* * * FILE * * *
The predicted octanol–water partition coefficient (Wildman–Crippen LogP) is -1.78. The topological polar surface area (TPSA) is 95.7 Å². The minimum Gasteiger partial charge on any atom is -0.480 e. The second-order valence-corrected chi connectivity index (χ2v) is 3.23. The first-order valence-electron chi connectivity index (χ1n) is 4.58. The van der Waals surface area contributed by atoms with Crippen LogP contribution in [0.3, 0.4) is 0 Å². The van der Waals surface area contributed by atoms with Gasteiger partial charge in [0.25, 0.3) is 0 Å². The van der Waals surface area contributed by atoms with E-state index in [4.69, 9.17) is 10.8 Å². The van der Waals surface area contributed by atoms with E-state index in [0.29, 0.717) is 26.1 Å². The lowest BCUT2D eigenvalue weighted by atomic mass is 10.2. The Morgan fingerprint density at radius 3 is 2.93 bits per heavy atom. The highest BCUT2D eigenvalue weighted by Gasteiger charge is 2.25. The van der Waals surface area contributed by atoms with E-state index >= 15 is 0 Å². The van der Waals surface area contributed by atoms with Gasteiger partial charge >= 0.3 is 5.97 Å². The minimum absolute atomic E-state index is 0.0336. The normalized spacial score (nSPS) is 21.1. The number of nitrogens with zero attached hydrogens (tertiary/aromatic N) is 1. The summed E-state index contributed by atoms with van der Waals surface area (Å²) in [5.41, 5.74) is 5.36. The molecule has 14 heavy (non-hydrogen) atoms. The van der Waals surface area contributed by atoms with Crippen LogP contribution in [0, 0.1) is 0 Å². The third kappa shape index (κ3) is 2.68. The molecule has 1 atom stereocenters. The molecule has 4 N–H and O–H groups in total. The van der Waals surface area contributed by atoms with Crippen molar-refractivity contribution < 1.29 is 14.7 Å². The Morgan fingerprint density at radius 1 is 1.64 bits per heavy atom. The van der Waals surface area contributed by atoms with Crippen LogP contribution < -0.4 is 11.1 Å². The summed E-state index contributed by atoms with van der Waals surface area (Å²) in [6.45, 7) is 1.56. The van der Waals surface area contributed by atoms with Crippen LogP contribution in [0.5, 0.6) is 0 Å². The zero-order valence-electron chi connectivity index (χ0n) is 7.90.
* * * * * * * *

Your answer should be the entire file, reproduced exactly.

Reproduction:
The predicted octanol–water partition coefficient (Wildman–Crippen LogP) is -1.78. The topological polar surface area (TPSA) is 95.7 Å². The minimum Gasteiger partial charge on any atom is -0.480 e. The second-order valence-corrected chi connectivity index (χ2v) is 3.23. The first-order valence-electron chi connectivity index (χ1n) is 4.58. The van der Waals surface area contributed by atoms with Crippen LogP contribution in [0.3, 0.4) is 0 Å². The van der Waals surface area contributed by atoms with Gasteiger partial charge in [0.25, 0.3) is 0 Å². The van der Waals surface area contributed by atoms with E-state index in [4.69, 9.17) is 10.8 Å². The van der Waals surface area contributed by atoms with E-state index in [0.29, 0.717) is 26.1 Å². The lowest BCUT2D eigenvalue weighted by atomic mass is 10.2. The Morgan fingerprint density at radius 3 is 2.93 bits per heavy atom. The highest BCUT2D eigenvalue weighted by Gasteiger charge is 2.25. The van der Waals surface area contributed by atoms with E-state index >= 15 is 0 Å². The van der Waals surface area contributed by atoms with Gasteiger partial charge >= 0.3 is 5.97 Å². The minimum absolute atomic E-state index is 0.0336. The normalized spacial score (nSPS) is 21.1. The number of nitrogens with zero attached hydrogens (tertiary/aromatic N) is 1. The summed E-state index contributed by atoms with van der Waals surface area (Å²) in [5.41, 5.74) is 5.36. The molecule has 14 heavy (non-hydrogen) atoms. The van der Waals surface area contributed by atoms with Crippen LogP contribution in [0, 0.1) is 0 Å². The third kappa shape index (κ3) is 2.68. The molecule has 1 atom stereocenters. The molecule has 4 N–H and O–H groups in total. The van der Waals surface area contributed by atoms with Crippen molar-refractivity contribution < 1.29 is 14.7 Å². The Morgan fingerprint density at radius 1 is 1.64 bits per heavy atom. The van der Waals surface area contributed by atoms with Crippen LogP contribution < -0.4 is 11.1 Å². The summed E-state index contributed by atoms with van der Waals surface area (Å²) in [6.45, 7) is 1.56. The van der Waals surface area contributed by atoms with Crippen LogP contribution in [0.5, 0.6) is 0 Å². The zero-order valence-electron chi connectivity index (χ0n) is 7.90.